So many singers shy away from actually doing exercises, claiming they can train and warm up by singing their favorite songs. While some professionals will do this in a pinch, most of them train using exercises and warm up their voice prior to performance the same way. Pros know that warm ups will take you through muscle movements that a song never could. Not only will warm ups tell you where you voice is “not awake”, but using them during training can help you develop necessary muscle memory for difficult passages you encounter later. Today it is easy to accomplish these tasks as there are many vocal exercise CDs available. There is even a dynamic and interactive style vocal warm ups system now available at http://VocalWarmups.com. Here is another quick tip…when you go to sing your song, you should be singing it like you sing the vocal exercises. Most of us will exercise with good placement, support, resonance, etc., but when we add words and our favorite melody all that goes out the window. Work at being consistent. If we were a football quarterback, would we practice throwing the ball one way and then throw it completely differently during a game? I don’t think so.
LIFT YOUR DIAPHRAGM
So many singers learn to “belly breath” (breathe into the belly) and therefore tend to think that lifting their diaphragm feels similar to holding in their stomach. You can sing like this, but you are only using half your resources and not making full use of the power provided by the muscles in the back. To get your best breath for singing, you want to fill up your abdomen like an inner tube, you should feel expansion all the way around your body…yes, even in your back. Then to compress the air and support the vocal tone release, you lift the diaphragm muscle straight up from the center of your body. If you are used to the other way, it takes some practice to get the new diaphragm muscle memory, but well worth the effort!
Be sure to get your rest. Singing well is a very physical art form. If you are tired, your voice will show it. A tired body/instrument will not allow you to produce your best possible sound.
ALWAYS ON THE PHONE?
If you speak on the phone at work you should be aware of the adverse effects this causes your larynx. When you speak you're listening to your voice through the tiny ear piece which has a small electronic sound. Subconsciously you adjust your voice to make the sound more intense. This situation over a period of time will aggravate your larynx due to over-energizing the point where the two vocal folds meet. Be sure to breathe deeply and keep your voice animated by changing the pitch frequently.[Tip excerpted from The Rock-N-Roll Singer's Survival Manual]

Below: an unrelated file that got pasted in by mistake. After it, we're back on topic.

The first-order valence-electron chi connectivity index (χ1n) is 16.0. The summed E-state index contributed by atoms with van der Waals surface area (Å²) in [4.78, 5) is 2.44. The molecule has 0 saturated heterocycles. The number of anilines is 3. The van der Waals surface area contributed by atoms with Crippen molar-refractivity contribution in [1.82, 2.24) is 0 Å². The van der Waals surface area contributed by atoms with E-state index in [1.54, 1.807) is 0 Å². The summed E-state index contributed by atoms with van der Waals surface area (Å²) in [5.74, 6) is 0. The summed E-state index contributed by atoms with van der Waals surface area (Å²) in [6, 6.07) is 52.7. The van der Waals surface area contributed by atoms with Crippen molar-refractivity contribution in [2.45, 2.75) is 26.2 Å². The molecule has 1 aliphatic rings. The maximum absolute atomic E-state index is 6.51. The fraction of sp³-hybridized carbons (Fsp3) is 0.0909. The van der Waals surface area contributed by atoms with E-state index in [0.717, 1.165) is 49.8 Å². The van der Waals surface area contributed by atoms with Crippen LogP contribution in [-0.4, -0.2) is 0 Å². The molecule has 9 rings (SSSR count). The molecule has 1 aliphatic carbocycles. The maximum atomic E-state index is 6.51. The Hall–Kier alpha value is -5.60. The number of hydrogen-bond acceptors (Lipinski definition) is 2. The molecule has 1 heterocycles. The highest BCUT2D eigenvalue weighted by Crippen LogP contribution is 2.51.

FREE YOUR NATURAL VOICE
Don't be a slave to any music style – even your favorite one. Learn to sing with your full and natural voice by developing your vocal strength and coordination. Then add stylistic nuances to achieve any singing style you desire.
Never guess the pitch you are about to sing. Hear the note in your head before you open your mouth.
RAISE THE SOFT PALATE
Creating a larger space inside your mouth by raising the soft palate, or fleshy part of the back of our throat, helps achieve a deeper more well rounded singing tone.
One way to achieve this is to think of biting into a large apple. At SingSmart™ we like to call this APPLE AH. To practice, pretend you are about to bite into an imaginary apple and sing AH.
Remember, it takes repetition of this action to retrain those muscles to hold that position so do this on a regular basis for many weeks while you practice. Before you know it, this action will be moved into your subconscious and you will be singing with a lifted soft palate and creating a much warmer, rounder vocal tone..AND, singing will be easier.